Moderating effects of age on relationships between attitudes to aging and well-being outcomes

Farah Nadia Binti Mohd Faudzi, C J Armitage, Christina Bryant, Laura J.E. Brown

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Abstract

Objectives: More positive attitudes to aging are associated with better health and wellbeing outcomes. This study examined whether chronological age moderated relationships between attitudes to aging and wellbeing outcomes, and whether these relationships differ according to the specific attitudinal construct measured.
Method: Participants were 911 adults aged 18-60 years (mean = 36.63 years). Attitudes to ageing were measured using the Malay Reactions to Ageing Questionnaire (M-RAQ), which focuses on respondents’ anticipated reactions to being aged over 65 years, and the Malay Anxiety about Ageing Scale (M-AAS), which additionally captures respondents’ fears and anxieties about current aging and older people. Wellbeing outcomes were measured using the Warwick- Edinburgh Mental Well-being Scale (WEMWBS) and the Satisfaction with Life Scale (SWLS).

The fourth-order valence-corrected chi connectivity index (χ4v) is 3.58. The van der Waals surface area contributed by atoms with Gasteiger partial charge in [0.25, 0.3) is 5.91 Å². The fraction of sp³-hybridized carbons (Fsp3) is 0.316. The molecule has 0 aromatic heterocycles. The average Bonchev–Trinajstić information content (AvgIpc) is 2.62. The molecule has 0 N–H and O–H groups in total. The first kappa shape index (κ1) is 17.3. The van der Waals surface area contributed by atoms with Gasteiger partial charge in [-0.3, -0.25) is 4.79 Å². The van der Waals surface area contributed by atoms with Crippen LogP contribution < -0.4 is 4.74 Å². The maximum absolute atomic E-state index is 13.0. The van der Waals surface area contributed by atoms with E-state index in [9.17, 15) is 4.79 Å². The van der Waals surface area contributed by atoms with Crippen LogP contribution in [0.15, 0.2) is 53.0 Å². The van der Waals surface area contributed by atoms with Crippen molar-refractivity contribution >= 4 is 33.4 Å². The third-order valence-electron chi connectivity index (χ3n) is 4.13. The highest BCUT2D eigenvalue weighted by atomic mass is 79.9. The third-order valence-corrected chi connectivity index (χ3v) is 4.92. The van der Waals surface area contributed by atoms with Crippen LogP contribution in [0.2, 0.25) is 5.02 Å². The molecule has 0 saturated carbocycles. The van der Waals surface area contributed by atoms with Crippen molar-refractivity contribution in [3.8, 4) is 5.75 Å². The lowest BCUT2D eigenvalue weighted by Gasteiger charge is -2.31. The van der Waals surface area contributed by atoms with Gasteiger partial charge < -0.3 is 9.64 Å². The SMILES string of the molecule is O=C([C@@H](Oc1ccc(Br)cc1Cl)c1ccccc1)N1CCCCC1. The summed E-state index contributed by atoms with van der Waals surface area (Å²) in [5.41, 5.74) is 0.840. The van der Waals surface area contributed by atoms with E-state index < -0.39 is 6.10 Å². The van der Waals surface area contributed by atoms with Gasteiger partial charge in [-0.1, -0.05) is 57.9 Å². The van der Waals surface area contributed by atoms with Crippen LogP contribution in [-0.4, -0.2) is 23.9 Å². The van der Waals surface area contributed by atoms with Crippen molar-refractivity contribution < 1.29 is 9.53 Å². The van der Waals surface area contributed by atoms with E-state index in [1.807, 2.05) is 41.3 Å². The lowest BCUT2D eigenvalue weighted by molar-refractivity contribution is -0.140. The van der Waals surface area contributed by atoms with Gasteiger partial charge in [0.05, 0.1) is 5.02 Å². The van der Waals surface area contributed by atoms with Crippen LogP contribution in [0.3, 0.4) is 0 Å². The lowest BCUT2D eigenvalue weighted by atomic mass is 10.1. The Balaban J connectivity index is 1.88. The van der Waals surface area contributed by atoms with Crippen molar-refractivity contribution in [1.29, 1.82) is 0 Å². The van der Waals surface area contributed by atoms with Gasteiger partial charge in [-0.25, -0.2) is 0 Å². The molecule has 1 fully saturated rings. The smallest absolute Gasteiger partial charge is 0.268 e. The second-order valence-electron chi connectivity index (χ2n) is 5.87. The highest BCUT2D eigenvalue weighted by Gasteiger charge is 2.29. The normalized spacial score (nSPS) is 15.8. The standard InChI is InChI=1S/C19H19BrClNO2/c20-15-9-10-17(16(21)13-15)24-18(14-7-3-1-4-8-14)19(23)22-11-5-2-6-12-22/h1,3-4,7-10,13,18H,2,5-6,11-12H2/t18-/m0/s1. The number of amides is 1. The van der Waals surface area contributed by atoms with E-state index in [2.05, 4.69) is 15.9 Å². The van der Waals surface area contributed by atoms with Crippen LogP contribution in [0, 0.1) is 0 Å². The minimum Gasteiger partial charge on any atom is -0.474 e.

Results: More positive attitudes to ageing were associated with higher levels of wellbeing and life satisfaction after controlling for age, gender, education, and self-rated health. Age moderated the relationships between the M-AAS and wellbeing and life satisfaction, with stronger relationships in younger adults. No moderating effects of age were found for the M-RAQ.
Conclusion: The difference in the moderating effects of age between measures suggests that the two attitudinal constructs captured by these two measures operate in different ways. In particular, the current emotional/anxiety components of attitudes to ageing may differentially affect wellbeing at different ages. This suggests that interventions aimed at the promotion of wellbeing through coping with aging-related anxieties might be particularly well-suited to younger adults, who may be less able to respond effectively to the anxieties they experience.
Original languageEnglish
JournalAging and Mental Health
DOIs
Publication statusAccepted/In press - 7 May 2019

Keywords

  • attitudes to ageing
  • age-stereotypes
  • mental health
  • wellbeing
  • satisfaction with life

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